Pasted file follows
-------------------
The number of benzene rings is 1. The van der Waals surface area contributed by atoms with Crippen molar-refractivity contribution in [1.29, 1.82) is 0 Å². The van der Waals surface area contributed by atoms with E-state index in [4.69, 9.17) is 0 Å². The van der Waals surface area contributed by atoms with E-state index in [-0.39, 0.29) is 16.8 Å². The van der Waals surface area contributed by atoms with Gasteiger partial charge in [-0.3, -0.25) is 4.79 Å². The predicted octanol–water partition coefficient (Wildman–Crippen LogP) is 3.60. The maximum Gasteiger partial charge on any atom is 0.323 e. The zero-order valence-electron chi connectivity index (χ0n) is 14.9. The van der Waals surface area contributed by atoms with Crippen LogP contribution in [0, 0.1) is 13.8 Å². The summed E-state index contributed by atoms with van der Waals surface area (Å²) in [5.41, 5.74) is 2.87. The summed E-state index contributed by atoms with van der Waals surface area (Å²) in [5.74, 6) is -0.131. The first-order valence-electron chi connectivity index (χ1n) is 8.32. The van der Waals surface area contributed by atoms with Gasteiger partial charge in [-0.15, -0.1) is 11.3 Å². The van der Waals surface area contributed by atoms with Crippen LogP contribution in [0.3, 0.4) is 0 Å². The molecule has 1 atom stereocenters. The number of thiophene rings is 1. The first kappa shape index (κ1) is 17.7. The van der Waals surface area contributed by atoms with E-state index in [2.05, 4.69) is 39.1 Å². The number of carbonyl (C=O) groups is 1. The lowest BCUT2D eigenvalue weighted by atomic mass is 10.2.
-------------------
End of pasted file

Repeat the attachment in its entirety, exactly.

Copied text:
The number of benzene rings is 1. The van der Waals surface area contributed by atoms with Crippen molar-refractivity contribution in [1.29, 1.82) is 0 Å². The van der Waals surface area contributed by atoms with E-state index in [4.69, 9.17) is 0 Å². The van der Waals surface area contributed by atoms with E-state index in [-0.39, 0.29) is 16.8 Å². The van der Waals surface area contributed by atoms with Gasteiger partial charge in [-0.3, -0.25) is 4.79 Å². The predicted octanol–water partition coefficient (Wildman–Crippen LogP) is 3.60. The maximum Gasteiger partial charge on any atom is 0.323 e. The zero-order valence-electron chi connectivity index (χ0n) is 14.9. The van der Waals surface area contributed by atoms with Crippen LogP contribution in [0, 0.1) is 13.8 Å². The summed E-state index contributed by atoms with van der Waals surface area (Å²) in [5.41, 5.74) is 2.87. The summed E-state index contributed by atoms with van der Waals surface area (Å²) in [5.74, 6) is -0.131. The first-order valence-electron chi connectivity index (χ1n) is 8.32. The van der Waals surface area contributed by atoms with Gasteiger partial charge in [-0.15, -0.1) is 11.3 Å². The van der Waals surface area contributed by atoms with Crippen LogP contribution in [0.3, 0.4) is 0 Å². The molecule has 1 atom stereocenters. The number of thiophene rings is 1. The first kappa shape index (κ1) is 17.7. The van der Waals surface area contributed by atoms with E-state index in [2.05, 4.69) is 39.1 Å². The number of carbonyl (C=O) groups is 1. The lowest BCUT2D eigenvalue weighted by atomic mass is 10.2.